Photo of National Museum of Ireland. Photo of National Museum of Ireland.

Travel to the home of Guinness and experience Dubliners at their best in any of the capital’s thousand or more pubs! This east coast capital is a stylish European destination with true Irish influence and charm. Dublin is split across the River Liffey, and you’ll come across a fascinating north-south divide between the two parts of the city. Head to the north for a stronger Dublin accent and a livelier social scene; but don’t miss out on the sights and shopping in the gentler south. Don’t forget to look out for the Spire of Dublin on O’Connell Street, one of Dublin’s newest monuments, lighting up the night sky.

Getting here and around

Coming in by plane:

If you are requiring assistance at Dublin airport you can contact Dublin airport assistance service, OCS, to arrange this. OCS must be contacted at least 48 hours in advance of your flight.

Within Dublin airport there are a range of disabled access facilities available

  • Disabled parking is available within the short and long term car park
  • Accessible toilets and lifts are available throughout both terminals in both arrival and departure lounges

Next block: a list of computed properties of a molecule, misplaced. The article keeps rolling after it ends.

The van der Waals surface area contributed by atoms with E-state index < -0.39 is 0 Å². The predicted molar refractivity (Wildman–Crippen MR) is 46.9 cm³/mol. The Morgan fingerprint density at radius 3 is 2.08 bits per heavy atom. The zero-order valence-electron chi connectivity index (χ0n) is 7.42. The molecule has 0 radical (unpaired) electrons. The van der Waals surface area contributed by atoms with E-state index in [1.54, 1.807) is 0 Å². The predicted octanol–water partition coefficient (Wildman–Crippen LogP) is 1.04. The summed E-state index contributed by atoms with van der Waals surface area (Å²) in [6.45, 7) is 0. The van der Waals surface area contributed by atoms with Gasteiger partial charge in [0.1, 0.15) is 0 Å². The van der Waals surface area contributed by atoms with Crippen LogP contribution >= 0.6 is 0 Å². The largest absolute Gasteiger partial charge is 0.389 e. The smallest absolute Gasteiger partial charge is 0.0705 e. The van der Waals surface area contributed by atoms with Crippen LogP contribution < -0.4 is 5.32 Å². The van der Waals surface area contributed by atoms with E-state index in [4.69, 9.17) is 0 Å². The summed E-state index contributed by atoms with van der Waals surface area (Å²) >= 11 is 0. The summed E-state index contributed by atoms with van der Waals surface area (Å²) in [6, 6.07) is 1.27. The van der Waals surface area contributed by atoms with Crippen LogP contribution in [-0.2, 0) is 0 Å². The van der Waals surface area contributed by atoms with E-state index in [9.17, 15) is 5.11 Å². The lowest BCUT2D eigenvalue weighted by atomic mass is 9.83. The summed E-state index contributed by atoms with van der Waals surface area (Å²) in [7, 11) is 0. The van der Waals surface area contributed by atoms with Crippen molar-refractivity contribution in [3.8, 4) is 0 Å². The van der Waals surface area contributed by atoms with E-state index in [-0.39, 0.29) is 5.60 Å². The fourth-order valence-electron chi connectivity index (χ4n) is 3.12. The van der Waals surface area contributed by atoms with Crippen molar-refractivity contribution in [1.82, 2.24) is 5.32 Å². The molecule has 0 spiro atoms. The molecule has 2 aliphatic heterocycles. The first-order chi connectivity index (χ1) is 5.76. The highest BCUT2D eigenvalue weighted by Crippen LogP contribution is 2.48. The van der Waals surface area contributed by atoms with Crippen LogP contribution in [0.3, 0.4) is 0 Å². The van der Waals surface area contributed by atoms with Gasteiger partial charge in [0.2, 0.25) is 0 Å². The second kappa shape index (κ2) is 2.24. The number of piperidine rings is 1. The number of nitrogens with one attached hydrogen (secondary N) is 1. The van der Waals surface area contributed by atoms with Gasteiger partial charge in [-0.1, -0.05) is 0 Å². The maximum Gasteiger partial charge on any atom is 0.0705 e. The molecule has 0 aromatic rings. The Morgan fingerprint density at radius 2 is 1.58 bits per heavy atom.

• There is a series of induction loops to facilitate the amplification of passenger announcements
  • There is a changing places facility in the arrivals lounge of terminal 1
  • There is an assistance dog relief room located in terminal 2

Contact details and further information on accessibility are available from the Dublin airport's website, which you can access here.

By Bus:

If you’re coming into the city via train the most central train station is Connolly Station. If coming from Belfast on the train and you need assistance you can book by calling the Contact Centre on 028 90 66 66 30. Booking assistance should be done at least 24 hours before you travel so they can make sure a member of staff can deploy ramps, help if you’re carrying luggage or need help finding your seat. If using the buses this route, you can book assistance on the same number and they will make sure an accessible bus is there for you – these have ramp or side lift access and tie downs so you feel safe throughout your journey. Buses coming from Belfast come into Busaras which is also very central and has a Luas stop outside.